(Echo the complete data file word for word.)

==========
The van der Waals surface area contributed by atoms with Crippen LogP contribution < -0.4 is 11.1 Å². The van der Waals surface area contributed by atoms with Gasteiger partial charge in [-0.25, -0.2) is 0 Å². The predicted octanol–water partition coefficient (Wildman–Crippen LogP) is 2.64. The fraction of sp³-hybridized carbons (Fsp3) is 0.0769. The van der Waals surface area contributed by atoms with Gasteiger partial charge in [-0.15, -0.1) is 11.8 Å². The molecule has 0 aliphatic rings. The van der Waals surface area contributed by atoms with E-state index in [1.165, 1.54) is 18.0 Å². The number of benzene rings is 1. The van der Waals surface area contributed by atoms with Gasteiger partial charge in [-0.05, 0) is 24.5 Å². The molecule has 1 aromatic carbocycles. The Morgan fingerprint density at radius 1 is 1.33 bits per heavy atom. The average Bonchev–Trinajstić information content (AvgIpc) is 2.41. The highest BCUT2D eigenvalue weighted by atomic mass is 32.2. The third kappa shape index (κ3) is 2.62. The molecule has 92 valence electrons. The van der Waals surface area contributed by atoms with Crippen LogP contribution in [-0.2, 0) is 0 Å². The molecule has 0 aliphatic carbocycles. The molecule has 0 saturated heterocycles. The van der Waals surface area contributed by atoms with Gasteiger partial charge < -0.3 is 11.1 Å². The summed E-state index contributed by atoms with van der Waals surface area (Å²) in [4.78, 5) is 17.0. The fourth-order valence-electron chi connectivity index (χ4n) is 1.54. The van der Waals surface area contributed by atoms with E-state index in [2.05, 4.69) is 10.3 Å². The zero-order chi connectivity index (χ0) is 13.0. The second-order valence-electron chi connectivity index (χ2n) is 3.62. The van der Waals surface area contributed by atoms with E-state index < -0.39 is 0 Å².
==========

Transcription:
The van der Waals surface area contributed by atoms with Crippen LogP contribution < -0.4 is 11.1 Å². The van der Waals surface area contributed by atoms with Gasteiger partial charge in [-0.25, -0.2) is 0 Å². The predicted octanol–water partition coefficient (Wildman–Crippen LogP) is 2.64. The fraction of sp³-hybridized carbons (Fsp3) is 0.0769. The van der Waals surface area contributed by atoms with Gasteiger partial charge in [-0.15, -0.1) is 11.8 Å². The molecule has 0 aliphatic rings. The van der Waals surface area contributed by atoms with E-state index in [1.165, 1.54) is 18.0 Å². The number of benzene rings is 1. The van der Waals surface area contributed by atoms with Gasteiger partial charge in [-0.05, 0) is 24.5 Å². The molecule has 1 aromatic carbocycles. The Morgan fingerprint density at radius 1 is 1.33 bits per heavy atom. The average Bonchev–Trinajstić information content (AvgIpc) is 2.41. The highest BCUT2D eigenvalue weighted by atomic mass is 32.2. The third kappa shape index (κ3) is 2.62. The molecule has 92 valence electrons. The van der Waals surface area contributed by atoms with Crippen LogP contribution in [-0.2, 0) is 0 Å². The molecule has 0 aliphatic carbocycles. The molecule has 0 saturated heterocycles. The van der Waals surface area contributed by atoms with Gasteiger partial charge < -0.3 is 11.1 Å². The summed E-state index contributed by atoms with van der Waals surface area (Å²) in [4.78, 5) is 17.0. The fourth-order valence-electron chi connectivity index (χ4n) is 1.54. The van der Waals surface area contributed by atoms with E-state index in [2.05, 4.69) is 10.3 Å². The zero-order chi connectivity index (χ0) is 13.0. The second-order valence-electron chi connectivity index (χ2n) is 3.62. The van der Waals surface area contributed by atoms with E-state index < -0.39 is 0 Å².